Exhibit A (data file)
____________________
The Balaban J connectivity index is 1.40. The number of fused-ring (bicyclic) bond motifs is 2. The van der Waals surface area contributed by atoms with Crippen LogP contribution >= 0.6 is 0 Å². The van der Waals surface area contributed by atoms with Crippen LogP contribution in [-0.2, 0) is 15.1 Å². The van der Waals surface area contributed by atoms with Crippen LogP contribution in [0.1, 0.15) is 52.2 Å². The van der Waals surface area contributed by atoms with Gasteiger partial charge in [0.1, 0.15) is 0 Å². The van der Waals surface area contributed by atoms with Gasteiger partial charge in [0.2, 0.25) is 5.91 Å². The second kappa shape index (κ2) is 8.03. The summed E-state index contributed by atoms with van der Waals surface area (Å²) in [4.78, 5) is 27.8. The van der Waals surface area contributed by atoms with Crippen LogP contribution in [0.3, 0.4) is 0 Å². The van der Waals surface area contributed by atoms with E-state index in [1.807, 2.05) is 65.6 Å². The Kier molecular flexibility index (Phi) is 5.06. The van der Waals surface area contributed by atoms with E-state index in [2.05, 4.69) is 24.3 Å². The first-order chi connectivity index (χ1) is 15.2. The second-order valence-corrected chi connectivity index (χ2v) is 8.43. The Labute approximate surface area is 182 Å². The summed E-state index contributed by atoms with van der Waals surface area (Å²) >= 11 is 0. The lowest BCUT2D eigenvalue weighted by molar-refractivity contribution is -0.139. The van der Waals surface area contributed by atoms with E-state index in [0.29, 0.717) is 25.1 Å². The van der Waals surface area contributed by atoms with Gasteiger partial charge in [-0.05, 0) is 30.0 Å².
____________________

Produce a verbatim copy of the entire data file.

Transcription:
The Balaban J connectivity index is 1.40. The number of fused-ring (bicyclic) bond motifs is 2. The van der Waals surface area contributed by atoms with Crippen LogP contribution >= 0.6 is 0 Å². The van der Waals surface area contributed by atoms with Crippen LogP contribution in [-0.2, 0) is 15.1 Å². The van der Waals surface area contributed by atoms with Crippen LogP contribution in [0.1, 0.15) is 52.2 Å². The van der Waals surface area contributed by atoms with Gasteiger partial charge in [0.1, 0.15) is 0 Å². The van der Waals surface area contributed by atoms with Gasteiger partial charge in [0.2, 0.25) is 5.91 Å². The second kappa shape index (κ2) is 8.03. The summed E-state index contributed by atoms with van der Waals surface area (Å²) in [4.78, 5) is 27.8. The van der Waals surface area contributed by atoms with Crippen LogP contribution in [0.3, 0.4) is 0 Å². The van der Waals surface area contributed by atoms with E-state index in [1.807, 2.05) is 65.6 Å². The Kier molecular flexibility index (Phi) is 5.06. The van der Waals surface area contributed by atoms with E-state index in [2.05, 4.69) is 24.3 Å². The first-order chi connectivity index (χ1) is 15.2. The second-order valence-corrected chi connectivity index (χ2v) is 8.43. The Labute approximate surface area is 182 Å². The summed E-state index contributed by atoms with van der Waals surface area (Å²) >= 11 is 0. The lowest BCUT2D eigenvalue weighted by molar-refractivity contribution is -0.139. The van der Waals surface area contributed by atoms with E-state index in [0.29, 0.717) is 25.1 Å². The van der Waals surface area contributed by atoms with Gasteiger partial charge in [-0.05, 0) is 30.0 Å².